Extreme pain during mammograms - proactive ways to manage

Hi all,


I have deliberately posted this in the “living with” section since I don’t want anyone being tested for the first time to come across this post (in case it adds to their concerns), unless they are already so concerned as to be actively searching for such a post.


I am told by radiographers that levels of pain experienced by women during mammograms varies significantly depending upon density of breast tissue, how fatty the tissue is and factors such as whether the tissue has changed after having children…hence some of us having no/little pain (supposedly), and others (like me) finding it a bit like a form of medieval torture (albeit for a short space of time).


I had my first mamo in my early 40’s when I found a lump, and found the mammo very painful. Apparently I have very dense tissue. So 3 years on, with scar tissue in both breasts and fibrosis due to radiotherapy on one side (which seems to make it even more painful), I carried out an epic search for ways to reduce pain during the proceedure.


I came across one article where women’s pain experience had been tested using neurofen and by applying a gell containing lidocaine. The sample size was small and indicated that the gell may help reduce pain in some women, however the gell (which works in a similar way to anaesthetic), needs to be applied in a particular way, and if the skin is wrapped or covered it sounds like it may cause complications (too strong, near heart etc). If anyone is interested you might want to look into the study and risks/side effects of the gell. Has anyone tried the gell and if so what advice was given by medic’s and how did you find it?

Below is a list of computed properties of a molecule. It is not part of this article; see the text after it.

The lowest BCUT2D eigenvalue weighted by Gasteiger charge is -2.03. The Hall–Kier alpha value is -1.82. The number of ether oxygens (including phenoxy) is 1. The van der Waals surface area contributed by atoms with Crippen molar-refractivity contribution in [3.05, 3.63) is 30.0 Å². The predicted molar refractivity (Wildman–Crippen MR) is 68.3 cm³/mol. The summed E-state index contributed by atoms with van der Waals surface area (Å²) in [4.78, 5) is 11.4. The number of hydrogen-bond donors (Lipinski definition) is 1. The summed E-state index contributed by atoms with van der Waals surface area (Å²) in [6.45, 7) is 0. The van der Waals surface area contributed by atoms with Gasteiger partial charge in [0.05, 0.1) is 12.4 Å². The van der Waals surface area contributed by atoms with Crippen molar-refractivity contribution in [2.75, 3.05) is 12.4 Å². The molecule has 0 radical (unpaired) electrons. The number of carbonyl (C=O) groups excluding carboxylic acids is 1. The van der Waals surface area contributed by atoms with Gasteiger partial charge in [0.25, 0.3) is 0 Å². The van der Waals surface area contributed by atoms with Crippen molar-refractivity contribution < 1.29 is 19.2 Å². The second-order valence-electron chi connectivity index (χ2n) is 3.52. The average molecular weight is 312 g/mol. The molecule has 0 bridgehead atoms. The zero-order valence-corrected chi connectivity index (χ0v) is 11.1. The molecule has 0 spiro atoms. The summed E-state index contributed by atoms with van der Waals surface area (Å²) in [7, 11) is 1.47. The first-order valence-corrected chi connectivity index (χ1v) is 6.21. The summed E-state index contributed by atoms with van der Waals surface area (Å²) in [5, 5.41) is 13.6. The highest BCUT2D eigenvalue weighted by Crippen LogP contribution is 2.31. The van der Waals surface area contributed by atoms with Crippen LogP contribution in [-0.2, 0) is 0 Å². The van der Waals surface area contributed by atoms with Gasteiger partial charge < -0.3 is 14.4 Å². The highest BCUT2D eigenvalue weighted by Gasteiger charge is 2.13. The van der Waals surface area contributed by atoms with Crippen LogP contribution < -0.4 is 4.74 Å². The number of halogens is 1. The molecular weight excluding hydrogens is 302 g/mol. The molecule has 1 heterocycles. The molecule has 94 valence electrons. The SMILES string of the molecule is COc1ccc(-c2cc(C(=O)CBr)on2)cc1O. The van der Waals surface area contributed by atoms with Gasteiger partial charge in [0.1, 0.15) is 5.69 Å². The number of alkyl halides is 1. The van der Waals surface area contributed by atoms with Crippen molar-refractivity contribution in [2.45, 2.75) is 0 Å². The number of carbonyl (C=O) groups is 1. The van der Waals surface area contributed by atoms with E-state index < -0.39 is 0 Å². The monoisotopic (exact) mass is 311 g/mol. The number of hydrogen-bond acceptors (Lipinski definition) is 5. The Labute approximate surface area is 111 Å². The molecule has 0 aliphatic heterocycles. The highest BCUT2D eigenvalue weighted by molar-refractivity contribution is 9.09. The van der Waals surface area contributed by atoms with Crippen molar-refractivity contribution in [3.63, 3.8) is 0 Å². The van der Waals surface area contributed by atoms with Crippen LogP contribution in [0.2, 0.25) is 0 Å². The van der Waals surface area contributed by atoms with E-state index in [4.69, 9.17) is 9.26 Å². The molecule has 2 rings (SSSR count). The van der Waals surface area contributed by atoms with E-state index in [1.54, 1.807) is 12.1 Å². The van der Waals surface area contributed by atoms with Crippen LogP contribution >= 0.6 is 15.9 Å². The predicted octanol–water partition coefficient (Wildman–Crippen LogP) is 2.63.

In the end, dreading the pain during the mammo (excruciating is the word I would use for last years one), I dug out some of my post op pain medication (all as prescribed by my doctor), and took 2 x 30mg/500mg co-codamol, 2 x 200g neurofen and 1 x 10mg amitripylene (for amongst other things, nerve pain), taken after food, 1 hour before my mammo appointment. Please ensure you check with your doctor if contemplating such an approach, since many of these medications are not advised if you have certain medical conditions and interact badly with other medications). You will also need to avoid driving for a number of hours and not have anything planned after the mammo since you are highly likely to be mega tired/floaty within a short space of time.

Anyway, the result, it really helped reduce the pain in 3 out of the 4 mammograms. I did still feel pain, but not at the level previously felt (despite the most recent operation only being carried out just over 5 months ago). I walked home and soon fell asleep… 


As I say, please do ensure you check with your doctor if you find mammo’s painful and get advice on managing pain, based on what is medically suitable for you/any health conditions you may have and any other medication you may take.        


Seabreeze (sharing in case it helps another member of this mutually supportive bc club, the club which none of us would choose to join!)   x

Thanks Seabreeze. I am also one of those who dreads mammograms due to pain and a very bad experience 14 years ago when the operator used the foot pedal  in a completely clumsy way rather than the manual ways of tightening the screws,  I used to find them excruciating, though as you say, not everyone does. Hence last year when i had umpteen mammos and 2 of the biopsies when you’re clamped into the machine, plus the wire localisation prior to WLE, I decided I needed to to sort myself out and I took 2 paracetamol about one and a half hours before each procedure - this reduced the sensation from pain to “merely uncomfortable” and i always try to recommend this to anyone having biospies in particular, as they take a bit longer and you are clamped in for longer. The lady doing the squishing on each occasion was absolutely fantastic and patient, and this and the paracetamol has reduced my fear of mammos to what I guess is now a normal level. (Which is a good thing really, given that I’ll be in for them annually now! Important not to take anything with aspirin in though.) I’m  very surprised that people aren’t made more generally aware by the medics of what they can do to make things easier for themselves as we seem to have discovered. Hopefully this forum will help. xxxxxxx